Why are there limits in place?
Resource limits on shared servers are set and enforced with CloudLinux, which is commonly used by webhosts for additional security in partitioning user accounts from one another, and for preventing individual accounts from monopolizing the shared server’s resources.
As all users on the server are sharing resources with other shared hosting customers, it is vital to prevent high resource usage on individual accounts from causing degradation of service for others. Please keep in mind that limits set on the server are in excess of those outlined in the ‘Soft Limits’ section of our terms of service (https://tos.hostrocket.com/), so usage on an account would need to exceed what is allowed on the shared hosting package before it is limited by CloudLinux.
How Can I Tell What Limits Were Reached?
You can review the account's usage history in cPanel in Resource Usage, under the Metrics section:
You can review the account's usage history in DirectAdmin in Resource Usage, under the Extra Features section:
CPU Usage / Speed:
CPU usage shouldn't cause the '508 Resource Limits Reached' notice, but if the account exceeds the allotted CPU resources, the CPU speed for the account is throttled until the usage drops back below the limits, which may explain slow or inconsistent page load speeds. There are many things that could be contributing to CPU usage; a good place to start is with the Site Optimization resources, linked below.
Input/Output (Disk) Usage:
Input/Output, or read/write, usage would refer to reading and writing data from and to files. This also functions similarly to the Speed limit, where processes are slowed when the account reaches the I/O limit, and return to normal function when they drop back below the limit.
If the account reaches the limit for memory usage, new attempts by processes to allocate more memory will fail, likely causing 500 or 508 errors. Once the usage falls back below the limit, new requests can then be served. There are many things that could be contributing to Memory usage; a good place to start is with the Site Optimization resources, linked below.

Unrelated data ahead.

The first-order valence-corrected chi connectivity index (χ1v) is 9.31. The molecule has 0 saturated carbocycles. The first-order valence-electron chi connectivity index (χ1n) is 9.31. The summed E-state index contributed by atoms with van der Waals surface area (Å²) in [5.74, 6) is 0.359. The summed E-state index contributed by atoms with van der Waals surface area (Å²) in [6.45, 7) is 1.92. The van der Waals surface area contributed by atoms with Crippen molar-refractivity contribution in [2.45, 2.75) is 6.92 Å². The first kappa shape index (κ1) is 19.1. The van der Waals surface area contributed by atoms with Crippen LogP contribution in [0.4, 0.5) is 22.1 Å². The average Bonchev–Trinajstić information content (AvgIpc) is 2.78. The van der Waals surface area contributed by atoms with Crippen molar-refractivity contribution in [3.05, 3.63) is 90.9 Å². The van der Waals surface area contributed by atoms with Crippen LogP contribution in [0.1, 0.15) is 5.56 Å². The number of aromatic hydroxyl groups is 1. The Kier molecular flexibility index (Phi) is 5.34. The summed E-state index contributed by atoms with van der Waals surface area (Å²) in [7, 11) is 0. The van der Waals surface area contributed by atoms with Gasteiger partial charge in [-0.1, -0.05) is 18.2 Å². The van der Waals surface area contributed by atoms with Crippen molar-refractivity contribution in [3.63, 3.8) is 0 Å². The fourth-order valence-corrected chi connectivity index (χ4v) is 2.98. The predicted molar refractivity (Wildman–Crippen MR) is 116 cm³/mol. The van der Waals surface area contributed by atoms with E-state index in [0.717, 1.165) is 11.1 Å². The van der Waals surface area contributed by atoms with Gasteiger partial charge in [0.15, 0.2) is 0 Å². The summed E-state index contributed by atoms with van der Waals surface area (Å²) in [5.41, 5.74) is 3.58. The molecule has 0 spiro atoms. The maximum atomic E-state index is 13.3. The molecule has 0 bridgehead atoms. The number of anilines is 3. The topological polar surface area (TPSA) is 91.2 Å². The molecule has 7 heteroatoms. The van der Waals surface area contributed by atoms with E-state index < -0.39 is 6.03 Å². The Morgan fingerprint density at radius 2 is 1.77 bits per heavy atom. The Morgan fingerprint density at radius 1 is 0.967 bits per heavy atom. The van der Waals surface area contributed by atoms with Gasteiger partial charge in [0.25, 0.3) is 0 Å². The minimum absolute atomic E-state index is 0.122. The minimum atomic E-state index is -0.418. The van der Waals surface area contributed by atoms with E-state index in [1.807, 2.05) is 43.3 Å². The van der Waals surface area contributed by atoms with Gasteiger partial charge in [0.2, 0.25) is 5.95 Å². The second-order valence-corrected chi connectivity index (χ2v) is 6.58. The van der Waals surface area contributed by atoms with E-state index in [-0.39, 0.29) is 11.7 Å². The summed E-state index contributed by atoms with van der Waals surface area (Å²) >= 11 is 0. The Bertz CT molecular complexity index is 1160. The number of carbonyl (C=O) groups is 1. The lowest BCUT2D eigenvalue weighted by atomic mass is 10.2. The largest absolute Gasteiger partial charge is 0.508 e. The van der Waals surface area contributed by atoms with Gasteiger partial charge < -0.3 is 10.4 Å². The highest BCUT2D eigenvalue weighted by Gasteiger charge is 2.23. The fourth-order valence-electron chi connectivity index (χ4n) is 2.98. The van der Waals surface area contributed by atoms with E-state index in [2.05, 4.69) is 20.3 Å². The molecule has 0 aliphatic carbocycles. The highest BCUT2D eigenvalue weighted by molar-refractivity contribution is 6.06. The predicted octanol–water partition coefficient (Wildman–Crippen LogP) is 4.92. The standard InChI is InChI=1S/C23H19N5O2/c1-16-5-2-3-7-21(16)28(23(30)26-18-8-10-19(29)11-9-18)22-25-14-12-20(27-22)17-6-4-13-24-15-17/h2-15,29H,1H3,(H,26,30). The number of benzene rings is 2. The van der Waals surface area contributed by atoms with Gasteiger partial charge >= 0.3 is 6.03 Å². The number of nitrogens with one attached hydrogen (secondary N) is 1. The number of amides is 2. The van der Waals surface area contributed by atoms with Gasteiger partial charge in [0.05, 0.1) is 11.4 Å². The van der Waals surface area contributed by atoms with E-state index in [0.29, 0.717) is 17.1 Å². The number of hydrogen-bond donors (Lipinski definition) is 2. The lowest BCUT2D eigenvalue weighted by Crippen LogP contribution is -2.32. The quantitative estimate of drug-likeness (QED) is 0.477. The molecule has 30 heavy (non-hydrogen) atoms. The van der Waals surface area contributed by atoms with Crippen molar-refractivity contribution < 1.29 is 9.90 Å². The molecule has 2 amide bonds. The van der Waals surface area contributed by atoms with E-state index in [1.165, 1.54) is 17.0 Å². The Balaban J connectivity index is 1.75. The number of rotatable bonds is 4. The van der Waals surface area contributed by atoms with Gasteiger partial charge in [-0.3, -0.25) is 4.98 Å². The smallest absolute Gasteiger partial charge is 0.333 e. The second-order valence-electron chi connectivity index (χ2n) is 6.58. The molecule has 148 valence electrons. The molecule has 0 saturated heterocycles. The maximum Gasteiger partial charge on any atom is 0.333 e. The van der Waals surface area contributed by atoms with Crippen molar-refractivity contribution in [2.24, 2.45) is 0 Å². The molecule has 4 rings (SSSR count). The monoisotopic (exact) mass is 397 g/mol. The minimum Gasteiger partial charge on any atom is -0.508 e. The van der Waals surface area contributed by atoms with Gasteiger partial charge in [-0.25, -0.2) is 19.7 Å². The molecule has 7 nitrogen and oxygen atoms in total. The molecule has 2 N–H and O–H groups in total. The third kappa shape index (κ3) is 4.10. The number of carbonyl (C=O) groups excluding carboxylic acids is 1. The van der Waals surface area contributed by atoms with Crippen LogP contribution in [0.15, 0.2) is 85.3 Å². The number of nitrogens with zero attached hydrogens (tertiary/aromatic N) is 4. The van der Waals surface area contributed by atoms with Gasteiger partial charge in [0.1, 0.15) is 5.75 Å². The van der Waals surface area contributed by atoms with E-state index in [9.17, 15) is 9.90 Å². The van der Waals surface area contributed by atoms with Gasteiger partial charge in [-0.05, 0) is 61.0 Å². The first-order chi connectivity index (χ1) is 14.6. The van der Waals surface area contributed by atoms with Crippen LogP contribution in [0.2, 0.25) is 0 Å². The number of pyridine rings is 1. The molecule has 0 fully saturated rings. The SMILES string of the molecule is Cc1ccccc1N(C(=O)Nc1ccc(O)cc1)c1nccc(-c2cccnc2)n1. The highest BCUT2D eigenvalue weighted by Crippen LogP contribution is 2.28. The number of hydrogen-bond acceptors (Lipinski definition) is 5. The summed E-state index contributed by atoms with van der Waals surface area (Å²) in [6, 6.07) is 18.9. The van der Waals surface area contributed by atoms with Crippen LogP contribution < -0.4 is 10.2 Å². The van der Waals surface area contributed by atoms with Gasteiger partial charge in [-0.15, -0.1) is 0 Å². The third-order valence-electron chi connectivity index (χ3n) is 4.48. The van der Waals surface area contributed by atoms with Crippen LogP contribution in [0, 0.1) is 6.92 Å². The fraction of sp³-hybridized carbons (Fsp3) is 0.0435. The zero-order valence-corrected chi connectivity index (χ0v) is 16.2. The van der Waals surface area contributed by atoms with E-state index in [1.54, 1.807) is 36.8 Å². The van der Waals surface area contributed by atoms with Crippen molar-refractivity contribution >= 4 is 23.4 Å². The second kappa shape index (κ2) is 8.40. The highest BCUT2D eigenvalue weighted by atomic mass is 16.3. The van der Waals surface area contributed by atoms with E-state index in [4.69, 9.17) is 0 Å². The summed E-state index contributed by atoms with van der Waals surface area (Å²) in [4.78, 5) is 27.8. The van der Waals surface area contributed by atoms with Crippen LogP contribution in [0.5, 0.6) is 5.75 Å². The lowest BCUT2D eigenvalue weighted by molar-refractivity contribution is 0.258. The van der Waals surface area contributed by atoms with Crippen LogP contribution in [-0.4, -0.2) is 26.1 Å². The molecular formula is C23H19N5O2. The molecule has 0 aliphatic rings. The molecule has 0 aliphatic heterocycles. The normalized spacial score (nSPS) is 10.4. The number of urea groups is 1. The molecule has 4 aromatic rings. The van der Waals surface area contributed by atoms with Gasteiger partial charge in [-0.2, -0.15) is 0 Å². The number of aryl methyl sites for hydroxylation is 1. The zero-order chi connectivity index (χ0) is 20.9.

Entry Processes would be simultaneously running processes, examples being cron jobs, SSH sessions, or HTTP(S) requests for CGI/PHP. This does not explicitly limit simultaneous visitors on the site(s), as those initial connections should complete nearly instantaneously. Reaching this limit typically indicates an issue with the application / site code, rather than a high volume of traffic (that is to say, a high volume of traffic may highlight an issue on the site that is otherwise not noticeable during periods of low traffic). If your account is consistently hitting Entry Process limits, you'll want to review the traffic on your pages and check for errors in your software's error_log files which may indicate processes failing or timing out.
How can this be avoided?
Ultimately, this notice would only occur if the account is using resources in excess of what is included in the shared hosting agreement, so the two paths to resolve this would be to reduce the resource usage to a level compatible with shared hosting, if possible, or explore options for upgrading to a package more in line with the requirements for the site(s).
In most cases, reaching resource limits can be prevented altogether by reducing the resource usage on the account through website optimization and reducing unnecessary traffic to the site(s).
If you’re seeing issues with resource limits on the hosting package, or slow response times, we highly recommend optimizing the site with the steps in the following article, in addition to reviewing further resources specific to the software you’re using for other helpful information:
Optimizing Your Site
Many instances where resource limits are reached tends to be with sites using WordPress; if this is the case, please refer to the following support article, which will cover the ensuing steps with a more WordPress-specific focus:
Optimizing WordPress Sites